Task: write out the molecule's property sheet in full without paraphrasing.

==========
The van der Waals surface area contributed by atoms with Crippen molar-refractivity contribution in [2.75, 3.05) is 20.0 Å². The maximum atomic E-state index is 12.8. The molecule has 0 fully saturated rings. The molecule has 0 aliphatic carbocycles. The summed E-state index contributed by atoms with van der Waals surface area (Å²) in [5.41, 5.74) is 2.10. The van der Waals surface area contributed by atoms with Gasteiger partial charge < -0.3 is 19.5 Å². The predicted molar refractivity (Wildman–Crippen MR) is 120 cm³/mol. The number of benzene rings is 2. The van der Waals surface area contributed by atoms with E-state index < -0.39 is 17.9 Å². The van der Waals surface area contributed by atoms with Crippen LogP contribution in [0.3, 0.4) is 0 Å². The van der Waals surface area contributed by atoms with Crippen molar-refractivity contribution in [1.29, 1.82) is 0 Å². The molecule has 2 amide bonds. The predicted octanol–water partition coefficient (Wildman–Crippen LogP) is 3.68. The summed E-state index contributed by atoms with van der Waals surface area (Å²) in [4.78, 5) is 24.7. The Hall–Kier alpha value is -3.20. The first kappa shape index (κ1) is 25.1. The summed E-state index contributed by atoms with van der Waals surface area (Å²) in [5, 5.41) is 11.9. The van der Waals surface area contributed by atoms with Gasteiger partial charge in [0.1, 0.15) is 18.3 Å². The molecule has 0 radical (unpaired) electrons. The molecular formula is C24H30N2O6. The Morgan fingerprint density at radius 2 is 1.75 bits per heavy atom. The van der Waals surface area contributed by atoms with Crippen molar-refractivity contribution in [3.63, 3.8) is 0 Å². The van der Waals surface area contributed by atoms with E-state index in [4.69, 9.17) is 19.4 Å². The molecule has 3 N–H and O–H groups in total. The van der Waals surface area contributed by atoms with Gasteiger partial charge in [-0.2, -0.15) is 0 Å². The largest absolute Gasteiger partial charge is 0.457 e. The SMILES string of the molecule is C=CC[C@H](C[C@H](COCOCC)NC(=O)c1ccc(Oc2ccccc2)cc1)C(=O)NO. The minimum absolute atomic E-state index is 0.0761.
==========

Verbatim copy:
The van der Waals surface area contributed by atoms with Crippen molar-refractivity contribution in [2.75, 3.05) is 20.0 Å². The maximum atomic E-state index is 12.8. The molecule has 0 fully saturated rings. The molecule has 0 aliphatic carbocycles. The summed E-state index contributed by atoms with van der Waals surface area (Å²) in [5.41, 5.74) is 2.10. The van der Waals surface area contributed by atoms with Gasteiger partial charge < -0.3 is 19.5 Å². The predicted molar refractivity (Wildman–Crippen MR) is 120 cm³/mol. The number of benzene rings is 2. The van der Waals surface area contributed by atoms with E-state index < -0.39 is 17.9 Å². The van der Waals surface area contributed by atoms with Crippen LogP contribution in [0.3, 0.4) is 0 Å². The van der Waals surface area contributed by atoms with Crippen molar-refractivity contribution in [1.29, 1.82) is 0 Å². The molecule has 2 amide bonds. The predicted octanol–water partition coefficient (Wildman–Crippen LogP) is 3.68. The summed E-state index contributed by atoms with van der Waals surface area (Å²) in [4.78, 5) is 24.7. The Hall–Kier alpha value is -3.20. The first kappa shape index (κ1) is 25.1. The summed E-state index contributed by atoms with van der Waals surface area (Å²) in [5, 5.41) is 11.9. The van der Waals surface area contributed by atoms with Gasteiger partial charge in [0.1, 0.15) is 18.3 Å². The molecule has 0 radical (unpaired) electrons. The molecular formula is C24H30N2O6. The Morgan fingerprint density at radius 2 is 1.75 bits per heavy atom. The van der Waals surface area contributed by atoms with Crippen molar-refractivity contribution in [3.63, 3.8) is 0 Å². The van der Waals surface area contributed by atoms with E-state index in [4.69, 9.17) is 19.4 Å². The molecule has 3 N–H and O–H groups in total. The van der Waals surface area contributed by atoms with Gasteiger partial charge in [-0.2, -0.15) is 0 Å². The largest absolute Gasteiger partial charge is 0.457 e. The SMILES string of the molecule is C=CC[C@H](C[C@H](COCOCC)NC(=O)c1ccc(Oc2ccccc2)cc1)C(=O)NO. The minimum absolute atomic E-state index is 0.0761.